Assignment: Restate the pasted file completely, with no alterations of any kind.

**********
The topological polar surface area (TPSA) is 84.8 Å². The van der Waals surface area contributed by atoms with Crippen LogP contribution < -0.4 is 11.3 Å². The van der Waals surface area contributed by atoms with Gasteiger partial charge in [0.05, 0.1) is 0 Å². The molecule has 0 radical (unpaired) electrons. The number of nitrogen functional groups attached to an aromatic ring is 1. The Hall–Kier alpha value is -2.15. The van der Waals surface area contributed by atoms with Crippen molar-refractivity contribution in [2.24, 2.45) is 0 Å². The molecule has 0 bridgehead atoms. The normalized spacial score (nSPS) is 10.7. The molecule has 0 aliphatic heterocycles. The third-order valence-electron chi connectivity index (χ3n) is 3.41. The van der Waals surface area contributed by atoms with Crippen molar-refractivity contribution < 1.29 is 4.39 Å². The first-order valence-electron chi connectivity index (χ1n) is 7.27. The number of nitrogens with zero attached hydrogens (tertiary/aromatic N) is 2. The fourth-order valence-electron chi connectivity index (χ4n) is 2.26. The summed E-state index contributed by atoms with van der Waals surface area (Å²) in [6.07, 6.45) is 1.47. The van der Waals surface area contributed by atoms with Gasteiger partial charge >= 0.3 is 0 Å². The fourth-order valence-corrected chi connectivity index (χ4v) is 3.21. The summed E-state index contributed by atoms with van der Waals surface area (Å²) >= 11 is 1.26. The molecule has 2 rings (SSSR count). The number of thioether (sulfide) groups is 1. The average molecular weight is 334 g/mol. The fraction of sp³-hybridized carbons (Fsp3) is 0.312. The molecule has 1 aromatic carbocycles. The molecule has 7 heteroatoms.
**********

The topological polar surface area (TPSA) is 84.8 Å². The van der Waals surface area contributed by atoms with Crippen LogP contribution < -0.4 is 11.3 Å². The van der Waals surface area contributed by atoms with Gasteiger partial charge in [0.05, 0.1) is 0 Å². The molecule has 0 radical (unpaired) electrons. The number of nitrogen functional groups attached to an aromatic ring is 1. The Hall–Kier alpha value is -2.15. The van der Waals surface area contributed by atoms with Crippen molar-refractivity contribution in [2.24, 2.45) is 0 Å². The molecule has 0 bridgehead atoms. The normalized spacial score (nSPS) is 10.7. The molecule has 0 aliphatic heterocycles. The third-order valence-electron chi connectivity index (χ3n) is 3.41. The van der Waals surface area contributed by atoms with Crippen molar-refractivity contribution < 1.29 is 4.39 Å². The first-order valence-electron chi connectivity index (χ1n) is 7.27. The number of nitrogens with zero attached hydrogens (tertiary/aromatic N) is 2. The fourth-order valence-electron chi connectivity index (χ4n) is 2.26. The summed E-state index contributed by atoms with van der Waals surface area (Å²) in [6.07, 6.45) is 1.47. The van der Waals surface area contributed by atoms with Gasteiger partial charge >= 0.3 is 0 Å². The fourth-order valence-corrected chi connectivity index (χ4v) is 3.21. The summed E-state index contributed by atoms with van der Waals surface area (Å²) >= 11 is 1.26. The molecule has 2 rings (SSSR count). The number of thioether (sulfide) groups is 1. The average molecular weight is 334 g/mol. The fraction of sp³-hybridized carbons (Fsp3) is 0.312. The molecule has 1 aromatic carbocycles. The molecule has 7 heteroatoms.